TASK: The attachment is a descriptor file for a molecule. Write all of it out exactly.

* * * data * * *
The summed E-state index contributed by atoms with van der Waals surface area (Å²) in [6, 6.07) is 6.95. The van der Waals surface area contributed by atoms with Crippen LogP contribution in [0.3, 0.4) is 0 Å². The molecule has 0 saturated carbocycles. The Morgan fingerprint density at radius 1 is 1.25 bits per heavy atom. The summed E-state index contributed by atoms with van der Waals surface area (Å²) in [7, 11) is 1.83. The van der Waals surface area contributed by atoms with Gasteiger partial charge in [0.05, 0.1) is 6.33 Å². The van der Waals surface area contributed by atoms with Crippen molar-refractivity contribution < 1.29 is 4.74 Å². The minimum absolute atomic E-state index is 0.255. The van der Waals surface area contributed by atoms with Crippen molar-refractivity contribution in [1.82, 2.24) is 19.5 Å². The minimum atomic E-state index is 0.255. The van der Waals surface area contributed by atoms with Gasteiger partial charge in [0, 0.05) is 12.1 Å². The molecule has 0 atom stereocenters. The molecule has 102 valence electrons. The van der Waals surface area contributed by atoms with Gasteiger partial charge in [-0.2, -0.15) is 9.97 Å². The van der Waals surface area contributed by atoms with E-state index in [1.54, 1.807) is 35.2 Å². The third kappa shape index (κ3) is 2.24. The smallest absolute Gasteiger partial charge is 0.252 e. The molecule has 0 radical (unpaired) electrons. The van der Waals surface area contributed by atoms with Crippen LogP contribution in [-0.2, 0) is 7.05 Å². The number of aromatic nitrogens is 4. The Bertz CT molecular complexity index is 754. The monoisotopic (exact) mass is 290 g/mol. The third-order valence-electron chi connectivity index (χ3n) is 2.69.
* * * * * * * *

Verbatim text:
The summed E-state index contributed by atoms with van der Waals surface area (Å²) in [6, 6.07) is 6.95. The van der Waals surface area contributed by atoms with Crippen LogP contribution in [0.3, 0.4) is 0 Å². The molecule has 0 saturated carbocycles. The Morgan fingerprint density at radius 1 is 1.25 bits per heavy atom. The summed E-state index contributed by atoms with van der Waals surface area (Å²) in [7, 11) is 1.83. The van der Waals surface area contributed by atoms with Gasteiger partial charge in [0.05, 0.1) is 6.33 Å². The van der Waals surface area contributed by atoms with Crippen molar-refractivity contribution < 1.29 is 4.74 Å². The minimum absolute atomic E-state index is 0.255. The van der Waals surface area contributed by atoms with Crippen molar-refractivity contribution in [1.82, 2.24) is 19.5 Å². The minimum atomic E-state index is 0.255. The van der Waals surface area contributed by atoms with Gasteiger partial charge in [0, 0.05) is 12.1 Å². The molecule has 0 atom stereocenters. The molecule has 102 valence electrons. The van der Waals surface area contributed by atoms with Gasteiger partial charge in [-0.2, -0.15) is 9.97 Å². The van der Waals surface area contributed by atoms with E-state index in [1.54, 1.807) is 35.2 Å². The third kappa shape index (κ3) is 2.24. The smallest absolute Gasteiger partial charge is 0.252 e. The molecule has 0 radical (unpaired) electrons. The van der Waals surface area contributed by atoms with Crippen LogP contribution in [-0.2, 0) is 7.05 Å². The number of aromatic nitrogens is 4. The Bertz CT molecular complexity index is 754. The monoisotopic (exact) mass is 290 g/mol. The third-order valence-electron chi connectivity index (χ3n) is 2.69.